As a fellow pond inhabitant, I have always had something of a soft spot for the sturgeon.
Sturgeon belong to an ancient family of fishes, and fossil records show that they are little changed since the time of the dinosaurs: “if it ain’t broke, why fix it?”, is what I always say.
They seem pretty placid creatures. Theirs is an unobtrusive existence, chiefly feeding on small fish, shells and crustaceans, which they detect using their prominent barbels.
Some species are capable of growing to a considerable size: lengths of over 20 feet, and weighing in at over 1500kg are not unheard of. They are also one of the longest living fish, some individuals living well over 100 years.
Sturgeon are very distinctive in appearance. As well as the long sensory barbels, which project from close to their mouth, most species tend to have a prominent snout, and are partially covered in rows of large, bony plates, which look rather like armour.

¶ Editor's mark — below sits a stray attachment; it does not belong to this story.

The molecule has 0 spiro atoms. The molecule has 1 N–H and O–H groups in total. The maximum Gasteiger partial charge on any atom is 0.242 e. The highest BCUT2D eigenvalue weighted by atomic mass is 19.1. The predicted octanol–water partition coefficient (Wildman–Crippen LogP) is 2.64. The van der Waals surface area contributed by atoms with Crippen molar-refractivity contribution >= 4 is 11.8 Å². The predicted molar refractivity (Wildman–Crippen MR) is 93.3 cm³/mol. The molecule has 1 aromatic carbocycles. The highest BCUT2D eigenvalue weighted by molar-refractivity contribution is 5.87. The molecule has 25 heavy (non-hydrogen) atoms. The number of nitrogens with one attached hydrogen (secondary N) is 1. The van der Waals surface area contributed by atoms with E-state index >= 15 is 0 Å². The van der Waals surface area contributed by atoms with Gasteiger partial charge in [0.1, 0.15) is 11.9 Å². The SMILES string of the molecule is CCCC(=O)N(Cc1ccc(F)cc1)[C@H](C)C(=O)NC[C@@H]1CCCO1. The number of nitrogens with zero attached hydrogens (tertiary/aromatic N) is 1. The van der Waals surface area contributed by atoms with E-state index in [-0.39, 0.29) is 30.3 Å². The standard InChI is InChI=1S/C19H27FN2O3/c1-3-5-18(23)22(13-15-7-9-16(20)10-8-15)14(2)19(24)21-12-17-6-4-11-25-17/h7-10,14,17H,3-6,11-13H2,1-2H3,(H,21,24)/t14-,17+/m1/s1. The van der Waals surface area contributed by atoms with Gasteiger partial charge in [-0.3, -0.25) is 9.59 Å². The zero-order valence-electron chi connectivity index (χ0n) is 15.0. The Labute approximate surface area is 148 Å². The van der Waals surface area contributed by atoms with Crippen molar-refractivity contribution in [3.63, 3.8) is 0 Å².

Sadly, most species of sturgeon in the wild are gravely endangered. As well as suffering as a result of destruction of their habitat, the primary reason for the sturgeon population’s fragility is overfishing. Sturgeon have long been caught for their roe, which is processed and made into caviar.
There are 27 separate species of sturgeon, including the Yangtze Sturgeon, the Russian Sturgeon, the Atlantic Sturgeon and the most famous Beluga Sturgeon, all quietly going about their bottom-feeding existence, peacefully sucking up food through their toothless mouths.
The one exception is the rare Scottish Sturgeon, which is known to bite the hand that feeds it.
© The Mudskipper